[boy character speaking] …what has become of Mr. Williamson?”

It is not the purpose of this narrative to answer that question.

Plenty minimalist for me, and a great fit with Lang’s music.

However, librettist Mac Wellman, while he extracted Bierce’s words and followed the general contours of Bierce’s story line, chose to add elements to the story that suggest more than the original treatment. By repeated insertion, the controversial and unrepentant racist, John C. Calhoun became a character in absentia. Mention is made of the 1854 Kansas-Nebraska Act (negating the Missouri Compromise), which was certainly on Bierce’s radar in his post-Civil War lifetime, but is not part of his “Crossing” story. Perhaps intending to put more meat on the bones of the story, Wellman added more confusion.

The audience shouldn’t be confused if a story is attempted. Here is where the production decisions could have helped. The “disappeared” Mr. Williamson “appears” as a character. Could he not have been presented differently – less vital perhaps, costumed or set apart on stage? Great effort is spent trying to figure out what is going on in the story line of this opera, effort that could have been spent appreciating and absorbing the art.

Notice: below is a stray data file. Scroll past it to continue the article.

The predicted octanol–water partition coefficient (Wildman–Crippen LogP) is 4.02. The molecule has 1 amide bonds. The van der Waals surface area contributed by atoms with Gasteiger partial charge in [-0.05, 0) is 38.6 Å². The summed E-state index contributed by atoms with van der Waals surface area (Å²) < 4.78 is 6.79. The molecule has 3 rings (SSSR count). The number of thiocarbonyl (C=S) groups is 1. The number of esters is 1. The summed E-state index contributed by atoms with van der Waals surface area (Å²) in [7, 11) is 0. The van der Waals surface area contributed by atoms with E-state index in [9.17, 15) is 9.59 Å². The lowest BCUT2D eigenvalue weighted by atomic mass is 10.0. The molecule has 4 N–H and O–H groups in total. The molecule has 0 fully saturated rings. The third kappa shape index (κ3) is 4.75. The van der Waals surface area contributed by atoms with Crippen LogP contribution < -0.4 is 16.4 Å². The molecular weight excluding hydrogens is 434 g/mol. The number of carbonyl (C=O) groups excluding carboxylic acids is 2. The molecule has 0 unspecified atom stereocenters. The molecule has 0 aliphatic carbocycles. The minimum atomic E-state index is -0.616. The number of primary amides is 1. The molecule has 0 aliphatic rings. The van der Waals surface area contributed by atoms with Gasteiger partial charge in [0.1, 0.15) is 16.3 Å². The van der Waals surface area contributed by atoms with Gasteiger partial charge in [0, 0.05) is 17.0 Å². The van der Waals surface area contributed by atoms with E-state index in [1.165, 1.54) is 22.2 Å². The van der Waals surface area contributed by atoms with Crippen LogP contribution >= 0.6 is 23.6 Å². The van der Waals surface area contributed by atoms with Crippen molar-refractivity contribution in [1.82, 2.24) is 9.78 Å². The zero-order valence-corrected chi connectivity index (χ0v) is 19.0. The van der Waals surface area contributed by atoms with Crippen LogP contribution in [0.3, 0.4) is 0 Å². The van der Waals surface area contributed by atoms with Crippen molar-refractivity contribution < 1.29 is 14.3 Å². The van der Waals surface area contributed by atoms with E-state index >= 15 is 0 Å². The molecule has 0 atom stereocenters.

Portland Opera’s “The Difficulty of Crossing a Field.” Photo: Cory Weaver.

A modest suggestion: since supertext is offered above the proscenium for all sung words, why not extend that to the spoken dialogue in Crossing a Field? When the actors turn upstage, it doesn’t matter much whether they’re speaking or singing, we lose consonants and thus dramatic continuity. As well, there’s a cerebral switch when relying on the supertext and suddenly it’s switched off; the listener must transfer to “ears only” dialogue to make sense of it all. Also, spoken dialogue in Field was delivered faster and usually did not repeat, where in Lang’s musical dialogue, there were a great many repetitions, due to the minimalist effects, so it was much easier to follow. And “follow” proved to be the challenge of the story line of this work.

Solution: GO, settle in early and read the program notes thoroughly before the opera.

Lang’s music here is decidedly more pointillistic and post minimal than in Match Girl. Crossing a Field, with 12 characters and a string quartet, uses crisp rhythmic discharges of tightly knit dissonances, mixed meter and repetition, repetition, repetition in vocal and instrumental lines. If your operatic taste preferences do not include repetition of motives or jabbing rhythms, or if you prefer lyric arias with traditional word accent, prepare your palette for a jolt.